For decades, women have faced numerous challenges in the workplace. Age discrimination has been one of the most blatant in a society that dwells on and values physical appearance often at the expense of ability and competence. You can be among the most devoted employees, steadily gaining promotions until you reach an executive or top management position, and, suddenly, the employer dumps you.
While federal law protects employees from age discrimination, proving so is difficult. The Age Discrimination in Employment Act of 1967 protects workers who are 40 years and older. The law prohibits discrimination based on matters of employment that include promotions, assignments, training, hiring, compensation and benefits. However, the law has limits due to loopholes, and rulings by the U.S. Supreme Court have weakened it.
Claims of cost-cutting or reorganization
Age discrimination can surface in numerous ways: overlooked for promotions, demoted or forced out to make way for younger employees. Age-related assumptions often exist in the workplace, giving the perception that older workers no longer invest in their careers, lack technical skills and desire to work at slower paces.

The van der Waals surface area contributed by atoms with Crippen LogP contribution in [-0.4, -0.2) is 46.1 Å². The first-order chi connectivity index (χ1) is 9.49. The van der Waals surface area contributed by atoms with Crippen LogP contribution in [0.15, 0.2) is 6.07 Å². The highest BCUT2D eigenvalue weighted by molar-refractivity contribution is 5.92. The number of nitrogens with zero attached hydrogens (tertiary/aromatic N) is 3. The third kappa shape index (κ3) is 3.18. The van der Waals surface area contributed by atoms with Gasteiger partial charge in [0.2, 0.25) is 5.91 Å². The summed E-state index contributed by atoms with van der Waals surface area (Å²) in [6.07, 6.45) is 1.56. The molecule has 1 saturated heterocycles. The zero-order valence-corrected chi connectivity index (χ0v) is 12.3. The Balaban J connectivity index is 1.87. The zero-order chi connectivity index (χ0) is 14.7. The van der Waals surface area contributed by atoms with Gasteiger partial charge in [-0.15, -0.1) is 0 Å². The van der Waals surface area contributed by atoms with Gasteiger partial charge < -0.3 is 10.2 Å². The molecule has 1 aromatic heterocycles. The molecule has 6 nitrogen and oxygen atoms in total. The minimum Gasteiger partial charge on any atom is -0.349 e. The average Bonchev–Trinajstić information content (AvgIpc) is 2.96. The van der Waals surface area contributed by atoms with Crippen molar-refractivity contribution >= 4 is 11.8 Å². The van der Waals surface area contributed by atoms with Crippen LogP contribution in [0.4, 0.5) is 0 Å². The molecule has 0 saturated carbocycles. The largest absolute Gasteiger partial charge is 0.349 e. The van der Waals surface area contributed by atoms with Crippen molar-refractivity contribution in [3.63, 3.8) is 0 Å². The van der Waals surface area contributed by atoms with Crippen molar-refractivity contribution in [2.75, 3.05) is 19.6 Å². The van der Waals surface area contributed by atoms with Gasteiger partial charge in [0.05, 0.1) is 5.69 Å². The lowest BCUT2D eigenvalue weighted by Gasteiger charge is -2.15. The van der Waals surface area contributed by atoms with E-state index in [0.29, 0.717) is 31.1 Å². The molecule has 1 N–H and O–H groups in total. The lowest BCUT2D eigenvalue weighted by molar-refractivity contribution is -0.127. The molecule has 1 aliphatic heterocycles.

However, in these situations, it is the employer who is no longer invested in the employee. And such employers explain away that their decision was part of a cost-cutting endeavor or reorganization that often targets the older workers with the highest salaries and best benefits.
Understand your rights
In 2019, workers filed 15,573 claims of age discrimination with the U.S. Equal Employment Opportunity Commission. The number has trended down since 2016, however, the statistics are cyclical. After all, more than 20,000 claims of age discrimination were reported for nine consecutive years from 2008 to 2016.
Some employees fear retaliation if they file a lawsuit and that they will have difficulty obtaining work elsewhere. But that is the chance you may have to take. Always keep in mind that you must know your rights. Thoroughly understand the federal law banning age discrimination. This gives you some power. Women and men alike face age discrimination in the workplace, but women usually face it more often.